23. ACR, my question is whether the national level Republicans are chasing pro-choice voters out

    Hardly and it won’t happen either thanks as much to Goldwater as anyone else.

    We had pro-choice Christie Todd Whitman as a national speaker while the Democrats wouldn’t let pro-life Gov Casey (D-PA) anywhere near a microphone.

    I’m pro-choice because I don’t trust the government to not make a mess and therefore see some hypocrisy in chanting “less government, less government” like a mantra all the while promoting bedroom police.

    That doesn’t obligate me to like Roe which I consider poorly framed thus setting a bad precedent; and the majority of my pro-life associates don’t seem to have a problem with my stance including Wolfgang who is by the way actually a very nice guy.

    Further, even the most ardent pro-lifers have come to the realization that they don’t have a prayer without knitting together a larger coalition and that subsequently it’s as incumbent on them to seek common ground as it is for even the most pro-choice Republicans.

    Please remember that it was a Republican Governor (Nelson Rockefeller) that brought safe, legal pregnancy termination to the United States years prior to Roe.

  24. do you really think the Republicans could win with her leading the ticket? It’s a simple question.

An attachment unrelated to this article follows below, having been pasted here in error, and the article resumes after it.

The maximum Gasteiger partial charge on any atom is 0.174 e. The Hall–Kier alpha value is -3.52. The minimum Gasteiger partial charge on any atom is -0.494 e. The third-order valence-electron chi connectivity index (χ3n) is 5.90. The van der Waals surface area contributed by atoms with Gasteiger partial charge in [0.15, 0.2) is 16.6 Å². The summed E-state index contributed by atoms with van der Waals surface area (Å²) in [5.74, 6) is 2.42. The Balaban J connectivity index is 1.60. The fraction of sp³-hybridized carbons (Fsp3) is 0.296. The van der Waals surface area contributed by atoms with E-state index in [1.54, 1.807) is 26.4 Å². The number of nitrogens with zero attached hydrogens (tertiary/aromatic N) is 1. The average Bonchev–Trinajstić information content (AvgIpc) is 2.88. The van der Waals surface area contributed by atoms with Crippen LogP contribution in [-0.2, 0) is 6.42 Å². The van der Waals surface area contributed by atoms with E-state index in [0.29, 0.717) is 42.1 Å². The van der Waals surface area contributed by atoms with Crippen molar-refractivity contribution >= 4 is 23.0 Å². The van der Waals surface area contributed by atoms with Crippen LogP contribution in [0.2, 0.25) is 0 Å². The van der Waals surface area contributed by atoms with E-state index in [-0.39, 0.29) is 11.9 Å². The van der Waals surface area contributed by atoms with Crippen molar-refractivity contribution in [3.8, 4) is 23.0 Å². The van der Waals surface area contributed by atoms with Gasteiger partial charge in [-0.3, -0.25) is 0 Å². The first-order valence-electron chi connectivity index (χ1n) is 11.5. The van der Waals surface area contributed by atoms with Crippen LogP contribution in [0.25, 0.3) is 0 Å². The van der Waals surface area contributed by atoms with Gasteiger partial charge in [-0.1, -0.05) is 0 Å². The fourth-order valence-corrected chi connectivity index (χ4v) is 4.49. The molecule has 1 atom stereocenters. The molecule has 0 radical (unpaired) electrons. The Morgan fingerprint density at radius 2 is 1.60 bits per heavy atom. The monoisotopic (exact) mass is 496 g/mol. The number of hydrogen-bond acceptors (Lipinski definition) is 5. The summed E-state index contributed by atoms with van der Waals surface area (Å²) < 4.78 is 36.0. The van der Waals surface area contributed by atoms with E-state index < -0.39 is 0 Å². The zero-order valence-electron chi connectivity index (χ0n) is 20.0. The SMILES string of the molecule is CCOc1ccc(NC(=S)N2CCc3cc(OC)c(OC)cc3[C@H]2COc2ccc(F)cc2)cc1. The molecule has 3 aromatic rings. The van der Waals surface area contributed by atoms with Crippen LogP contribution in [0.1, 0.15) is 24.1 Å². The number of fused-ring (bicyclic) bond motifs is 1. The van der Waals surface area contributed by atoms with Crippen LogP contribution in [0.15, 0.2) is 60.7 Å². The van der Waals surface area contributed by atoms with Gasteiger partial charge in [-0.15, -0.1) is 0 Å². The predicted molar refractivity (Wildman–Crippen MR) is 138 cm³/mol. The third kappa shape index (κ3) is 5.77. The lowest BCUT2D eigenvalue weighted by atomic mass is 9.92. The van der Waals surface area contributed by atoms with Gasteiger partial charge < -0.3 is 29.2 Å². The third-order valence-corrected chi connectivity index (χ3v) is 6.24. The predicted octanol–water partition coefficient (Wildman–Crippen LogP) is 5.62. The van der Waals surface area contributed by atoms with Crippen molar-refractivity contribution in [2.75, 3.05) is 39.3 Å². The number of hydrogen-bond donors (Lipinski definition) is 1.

Not really – however chasing her off as some of the dimwits that ran McCain’s campaign into the ground seek to do is totally out of order as well.

    Blaming Palin for the pathetically mismanaged McCain campaign is outrageous.

    Since she does ignite some of the base, keeping her around is better than not.

  25. ACR, my question is whether the national level Republicans are chasing pro-choice voters out — or, how do you keep the tent from shrinking to the point where you’re outside of it looking in?

    If I may give my thoughts, National Republicans are not chasing pro-choice voters out. By his own admission, ACR is a pro-choice Republican and nobody has tried to chase him out.

    Republicans need to be for smaller government, less taxes and personal responsibility. These are non-negotiable. While Republicans tend to be pro-life and pro traditional marriage, most Republicans respect those with different opinions.

  26. We had pro-choice Christie Todd Whitman as a national speaker while the Democrats wouldn’t let pro-life Gov Casey (D-PA) anywhere near a microphone.